|Home » Forums » Professional Finishing » Message||Login|
You are not logged in. Consider these WOODWEB Member advantages:
Cleaning Poplar for tinted lacquer5/31/17
I have been looking but cannot find the answer. I am sure it is here somewhere.
What should I use to clean raw Poplar cabinets after sanding to 220. Using SW Hibild pre cat lacquer.
I have a headache trying to figure this out....
if sanded thoroughly then they should be clean. nothing else needed.
I would like to see a photo of POPLAR cabinets......
Clear coat of lacquer on Poplar????
robert. i thought the same thing.. but just did a rediculously large project in all quartered poplar veneer. The veneer was suprisingly nice! very clean and consistent vertical grain. After some dye and coatings it came out remarkable. i will see if i can fish up some photos.
My apologies, It is a white based tinted lacquer to be grey. So I am "painting" them to be grey.
As of know I do not have plans on using a sealer because of the lack of tannin in Poplar. This is at least what i am led to believe. I am using all purpose bondo to fill any cracks and joints.
This is my first time to shoot lacquer so i have built a negative air paint booth for safety in the garage.
I have been spending a ton of time fixing the builders screw ups. This picture is before i got a hold of them.
a sealer not only seals the wood but is also used to create a smoother surface for topcoat. spray sealer then scuff sand with 320 grit.
Thanks Chris, I am still on the fence for the sealer. I initially planned on using sealer until i ran across this article.
If i do not use a sealer do you still recommend using 320 to prep for first undercoat. I have a 5 gallons of the lacquer so conservation is necessarily and issue.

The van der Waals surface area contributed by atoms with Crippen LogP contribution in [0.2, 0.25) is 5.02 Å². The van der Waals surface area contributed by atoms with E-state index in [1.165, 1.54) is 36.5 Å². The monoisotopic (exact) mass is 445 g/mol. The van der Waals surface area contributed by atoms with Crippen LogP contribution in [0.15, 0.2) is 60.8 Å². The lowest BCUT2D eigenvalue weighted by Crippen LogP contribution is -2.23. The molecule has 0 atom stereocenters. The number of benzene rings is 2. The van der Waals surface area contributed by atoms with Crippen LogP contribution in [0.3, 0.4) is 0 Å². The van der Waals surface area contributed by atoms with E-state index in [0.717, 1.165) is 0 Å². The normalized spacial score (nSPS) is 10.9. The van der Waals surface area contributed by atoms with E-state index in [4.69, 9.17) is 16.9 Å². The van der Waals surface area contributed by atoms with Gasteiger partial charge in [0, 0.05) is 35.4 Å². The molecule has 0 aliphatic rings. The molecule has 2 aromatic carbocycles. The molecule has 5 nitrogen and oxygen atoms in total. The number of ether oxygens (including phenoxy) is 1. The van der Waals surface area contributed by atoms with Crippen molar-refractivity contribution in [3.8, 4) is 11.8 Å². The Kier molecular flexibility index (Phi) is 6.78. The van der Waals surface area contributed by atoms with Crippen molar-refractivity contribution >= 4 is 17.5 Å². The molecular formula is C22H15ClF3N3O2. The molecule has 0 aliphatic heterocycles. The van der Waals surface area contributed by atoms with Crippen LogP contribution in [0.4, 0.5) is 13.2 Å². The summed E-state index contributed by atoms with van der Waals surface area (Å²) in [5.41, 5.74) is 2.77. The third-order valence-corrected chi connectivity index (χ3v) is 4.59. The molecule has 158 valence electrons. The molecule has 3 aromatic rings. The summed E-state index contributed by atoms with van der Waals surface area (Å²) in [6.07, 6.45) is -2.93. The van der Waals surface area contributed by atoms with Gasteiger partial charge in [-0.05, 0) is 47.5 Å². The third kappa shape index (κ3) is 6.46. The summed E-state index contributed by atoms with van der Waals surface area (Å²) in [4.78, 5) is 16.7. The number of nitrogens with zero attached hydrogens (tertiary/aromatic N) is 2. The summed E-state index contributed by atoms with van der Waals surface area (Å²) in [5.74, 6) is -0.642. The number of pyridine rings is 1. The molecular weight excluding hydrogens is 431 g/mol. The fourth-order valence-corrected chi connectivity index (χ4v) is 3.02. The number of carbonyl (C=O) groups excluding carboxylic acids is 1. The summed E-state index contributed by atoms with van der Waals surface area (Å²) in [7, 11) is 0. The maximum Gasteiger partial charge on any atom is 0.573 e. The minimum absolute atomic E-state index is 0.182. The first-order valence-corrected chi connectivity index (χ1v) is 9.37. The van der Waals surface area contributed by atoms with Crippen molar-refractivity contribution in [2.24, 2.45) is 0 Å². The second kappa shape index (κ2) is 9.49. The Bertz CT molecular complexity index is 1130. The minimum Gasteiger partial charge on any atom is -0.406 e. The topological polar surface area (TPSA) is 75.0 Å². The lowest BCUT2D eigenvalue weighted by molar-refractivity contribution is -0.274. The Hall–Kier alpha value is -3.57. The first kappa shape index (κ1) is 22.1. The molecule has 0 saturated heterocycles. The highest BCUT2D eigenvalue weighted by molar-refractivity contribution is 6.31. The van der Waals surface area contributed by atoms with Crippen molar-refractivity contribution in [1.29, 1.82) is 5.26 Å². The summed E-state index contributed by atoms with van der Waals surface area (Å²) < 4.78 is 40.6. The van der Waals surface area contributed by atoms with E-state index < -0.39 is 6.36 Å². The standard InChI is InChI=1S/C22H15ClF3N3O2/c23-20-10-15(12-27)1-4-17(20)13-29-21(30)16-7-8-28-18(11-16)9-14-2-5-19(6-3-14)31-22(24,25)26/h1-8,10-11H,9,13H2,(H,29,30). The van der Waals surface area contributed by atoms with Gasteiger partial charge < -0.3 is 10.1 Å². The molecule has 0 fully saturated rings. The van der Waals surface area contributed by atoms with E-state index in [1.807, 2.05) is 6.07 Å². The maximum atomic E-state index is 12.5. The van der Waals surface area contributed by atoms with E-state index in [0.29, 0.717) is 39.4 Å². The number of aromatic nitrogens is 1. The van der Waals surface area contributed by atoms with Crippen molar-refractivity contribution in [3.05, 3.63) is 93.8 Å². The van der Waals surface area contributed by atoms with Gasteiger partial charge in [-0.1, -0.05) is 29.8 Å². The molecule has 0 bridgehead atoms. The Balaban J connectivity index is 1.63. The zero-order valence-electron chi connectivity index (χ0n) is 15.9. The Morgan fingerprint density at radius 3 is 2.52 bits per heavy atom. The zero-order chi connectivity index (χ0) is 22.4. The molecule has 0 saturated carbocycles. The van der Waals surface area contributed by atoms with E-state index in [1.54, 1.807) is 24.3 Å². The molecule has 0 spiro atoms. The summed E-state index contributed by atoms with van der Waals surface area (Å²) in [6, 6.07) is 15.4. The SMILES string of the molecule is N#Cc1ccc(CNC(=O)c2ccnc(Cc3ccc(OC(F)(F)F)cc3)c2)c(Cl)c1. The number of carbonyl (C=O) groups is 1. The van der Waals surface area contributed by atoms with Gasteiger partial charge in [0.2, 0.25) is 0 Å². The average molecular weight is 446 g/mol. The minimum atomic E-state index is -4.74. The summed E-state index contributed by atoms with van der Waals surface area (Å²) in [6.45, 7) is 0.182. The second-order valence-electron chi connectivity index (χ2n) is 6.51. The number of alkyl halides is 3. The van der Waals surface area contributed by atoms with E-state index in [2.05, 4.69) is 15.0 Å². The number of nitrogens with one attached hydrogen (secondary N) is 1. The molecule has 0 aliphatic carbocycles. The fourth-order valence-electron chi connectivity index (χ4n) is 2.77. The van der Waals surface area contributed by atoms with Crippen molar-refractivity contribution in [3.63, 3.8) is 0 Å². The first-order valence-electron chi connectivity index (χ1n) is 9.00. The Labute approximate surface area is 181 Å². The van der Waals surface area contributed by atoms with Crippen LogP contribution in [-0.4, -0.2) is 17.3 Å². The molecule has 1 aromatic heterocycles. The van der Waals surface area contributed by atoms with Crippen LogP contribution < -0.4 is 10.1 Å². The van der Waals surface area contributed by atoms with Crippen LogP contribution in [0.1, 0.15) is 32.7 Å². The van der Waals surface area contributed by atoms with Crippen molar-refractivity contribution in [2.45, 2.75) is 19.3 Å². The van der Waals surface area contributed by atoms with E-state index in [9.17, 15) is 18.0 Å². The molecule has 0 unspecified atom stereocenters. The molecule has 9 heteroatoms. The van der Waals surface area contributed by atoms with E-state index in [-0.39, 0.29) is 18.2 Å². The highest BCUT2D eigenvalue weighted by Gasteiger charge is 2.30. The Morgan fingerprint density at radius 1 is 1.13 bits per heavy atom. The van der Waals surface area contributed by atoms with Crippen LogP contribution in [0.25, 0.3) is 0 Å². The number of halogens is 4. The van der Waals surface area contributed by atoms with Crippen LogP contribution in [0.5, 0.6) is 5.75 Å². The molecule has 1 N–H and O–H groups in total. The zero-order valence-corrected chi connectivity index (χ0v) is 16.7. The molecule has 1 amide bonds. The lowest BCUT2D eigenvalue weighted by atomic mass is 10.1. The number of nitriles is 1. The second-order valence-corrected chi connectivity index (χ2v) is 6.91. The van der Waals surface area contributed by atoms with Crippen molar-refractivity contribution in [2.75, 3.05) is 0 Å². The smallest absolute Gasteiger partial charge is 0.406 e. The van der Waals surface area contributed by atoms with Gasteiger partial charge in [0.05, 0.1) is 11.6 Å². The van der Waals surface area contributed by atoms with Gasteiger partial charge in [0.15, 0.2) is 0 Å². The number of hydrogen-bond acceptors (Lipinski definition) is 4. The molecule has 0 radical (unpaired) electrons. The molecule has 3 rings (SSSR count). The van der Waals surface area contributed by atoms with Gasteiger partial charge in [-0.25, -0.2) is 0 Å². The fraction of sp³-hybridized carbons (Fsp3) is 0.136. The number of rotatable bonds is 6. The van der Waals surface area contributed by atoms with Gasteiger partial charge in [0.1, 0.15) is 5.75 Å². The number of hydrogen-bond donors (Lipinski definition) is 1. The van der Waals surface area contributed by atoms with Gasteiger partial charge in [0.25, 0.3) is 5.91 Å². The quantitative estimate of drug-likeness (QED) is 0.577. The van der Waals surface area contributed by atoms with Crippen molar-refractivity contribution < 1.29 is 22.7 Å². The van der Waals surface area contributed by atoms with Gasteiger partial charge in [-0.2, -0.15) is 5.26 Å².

Thanks for the advice!
Brian - since you are painting the cabinets, start with a good primer. Any one of the catalyzed primers that all the major coatings suppliers offer would be a good choice.
1-2 coats of primer, sanded after each coat, will give you a nice base for your color coats.
I don't like precat on kitchen cabinets. I had failures around the dishwasher and stove in my kitchen, used conversion varnish ever since. Precat is also very fussy about film thickness or you get cold checking. Glad it was my kitchen for the experiment!
Poplar can cause staining problems. If you have the blond stuff no problem. The green & purple stuff we get in the NE, definitely needs primer. Soft maple likewise needs stain blocking primer. The clear stuff is fine, but the greyish heartwood stains.
The method for paint grade cabinets we settled on 15 years ago is 2 coats of primer 2 top coats.
Build it. Only fill things that are big enough that must be filled with body filler(countersunk screw). 95% of the time we fill nothing at this stage. Spray the 1st coat of primer, don't worry about coverage. Every defect you saw and then all the rest are now obvious. It also raises the grain. Fill the defects with a high quality spackle. Sand the primer & spackle with 220. Spray the 2nd primer coat. This covers the filler & bare spots. Then 1st and 2nd topcoat. No filler between these coats.
Typically if you use filler under the topcoats it will telegraph and be visible.
Try your best to never use body filler. It is so much harder than the wood. It also continues to shrink for a couple of days. This will all telegraph thru a high quality paint job.
Old school guys used to get away with using bondo type products because they buried it under thick coats of oil based paints.
#1 rule of painting. Paint does not fill defects.
Also Poplar is more like a weed than a wood.
It soaks up primer like a sponge. Definitely two coats of primer or a tack coat followed a few minutes later with a heavy coat.
I would seriously consider switching to a waterborne lacquer product. Save your lungs and the environment, what's left of our environment! You still need a respirator, but your brainwaves will be clearer.